It is as simple as it gets. It leaves control completely with the local voters. Their votes determine who fills the top up seats. Your vote could give your favourite candidate a second chance at a seat.

this model could be applied within each province, or within each region of Ontario or Québec.

Wilf Day said...

Yes, Ross, the Baden-Wurttemberg no-list model is quite feasible for Canada. It could be used with the same regions as the Mixed Member Proportional (MMP) model I described.

Baden-Wurttemberg uses 70 districts in four regions for electing 120 members of their legislature. Each party’s proportion of votes in each of the four regions determines its share of seats in that region (if it gets over 5%). Seats go initially to candidates finishing first, and any seats still unfilled go to the remaining candidates with the highest vote totals. In other words, voters in each region unrepresented by the local results elect additional members to represent them, as in any MMP model. With no-list MMP, those additional “top-up” members are simply the runner-up local candidates for that party in that region who got the highest votes. Thus, one may vote for a candidate who has no reasonable chance of winning the district in the knowledge that this vote (a) will count towards the party’s overall total (thus increasing its chance of winning regional seats); and (b) will increase the likelihood that this candidate will fill one of the party’s regional seats – the vote is doubly not-wasted.

The Ontario Legislature’s Select Committee on Electoral Reform in 2005 were so interested in this option that they sent four MPPs to Stuttgart to find out about it, as well as visiting Edinburgh and Dublin.

http://www.ontla.on.ca/committee-proceedings/committee-reports/files_pdf/Electoral%20Reform%20Final%20Report-Eng.pdf

At pages 63-69 they note one problem: “As of the 2001 election in Baden-Württemberg, 25 districts have one deputy, 33 districts have two deputies, 11 districts have three deputies, and one district (Nürtingen) has four deputies.” The additional members are elected by votes across the region, but had won a nomination in only their home district. They are accountable to both the region and their local riding. That’s normal in Germany; would Canadians buy it?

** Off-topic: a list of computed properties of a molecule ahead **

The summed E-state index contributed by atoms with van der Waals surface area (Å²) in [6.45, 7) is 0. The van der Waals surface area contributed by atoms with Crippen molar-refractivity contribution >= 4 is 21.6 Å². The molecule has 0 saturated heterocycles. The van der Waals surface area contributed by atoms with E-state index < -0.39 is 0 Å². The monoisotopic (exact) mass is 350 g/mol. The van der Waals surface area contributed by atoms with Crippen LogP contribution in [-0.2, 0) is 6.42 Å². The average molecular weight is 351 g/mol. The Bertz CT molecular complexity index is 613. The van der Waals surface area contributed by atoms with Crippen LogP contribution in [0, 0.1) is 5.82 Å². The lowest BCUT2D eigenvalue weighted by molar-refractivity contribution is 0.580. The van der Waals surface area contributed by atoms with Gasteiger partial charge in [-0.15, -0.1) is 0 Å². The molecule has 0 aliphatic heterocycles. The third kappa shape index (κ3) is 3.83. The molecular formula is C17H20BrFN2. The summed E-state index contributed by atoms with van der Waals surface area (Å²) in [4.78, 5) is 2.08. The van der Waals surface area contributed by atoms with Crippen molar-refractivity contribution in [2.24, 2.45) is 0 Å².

A second problem: “The web site of the Baden-Württemberg Landtag notes that the proportion of female legislators has been rising steadily but as yet has only reached 22%.” With no regional nomination process, a party cannot so easily nominate a balanced group of candidates with fair numbers of women and minorities.

Other than the 2005 Ontario Select Committee, no one in Canada has taken much interest in this model. It’s not my favourite, but it’s a good one well worth considering. Personally I prefer the thought of party members in a 14-MP region voting to nominate and rank a group of 5 to 10 regional candidates, as well as nominating locally their 9 local candidates. But all-local has its merits too.

Ross said...

Doesn't Baden Wurttemberg have a 2 vote system?

Wilf Day said...

No, Ross, and that’s interesting.

Germany started with a one-vote MMP ballot, but changed to the two-vote ballot in order to make MPs more personally accountable and give voters more choice. With two-vote, you can vote for the best local candidate regardless of party, since only your second vote counts toward the partisan make-up of the House. If your party’s local candidate is past his or her best-before date, vote for someone else. About 35% of New Zealand voters split their ballots this way. You’d think it would be an improvement on Baden-Wurttemberg’s model.

Baden-Wurttemberg invented their local variant of MMP very early on, and never changed to the two-vote ballot for provincial elections after federal elections were changed. Maybe the government just wanted to favour large parties? (The one-vote ballot can tend to make voters vote for prominent local candidates who tend to be from large parties.)

But also, I suppose it was simpler. They didn’t want a closed-list model. The second ballot could have been a regional open-list ballot like Bavaria next door. You could have voted for your party’s candidate in the region you prefer. The second ballot, in Bavaria, is a bit large: you find your party’s column, look down the 20 or so names on the list, and find the one you want to vote for. Open-list in too-large regions expects voters to learn about too many candidates, which would probably cause them to vote for the only candidates which they have heard of. Being known across a region must have been considered less important in Baden-Wurttemberg than doing well in your local riding.

Another question: would the party hold a regional convention to elect the regional candidates? Baden-Wurttemberg likes every candidate to be nominated locally. They could have switched to a two-ballot model where the 20 regional candidates were simply the same people who had won local nominations. But they didn’t.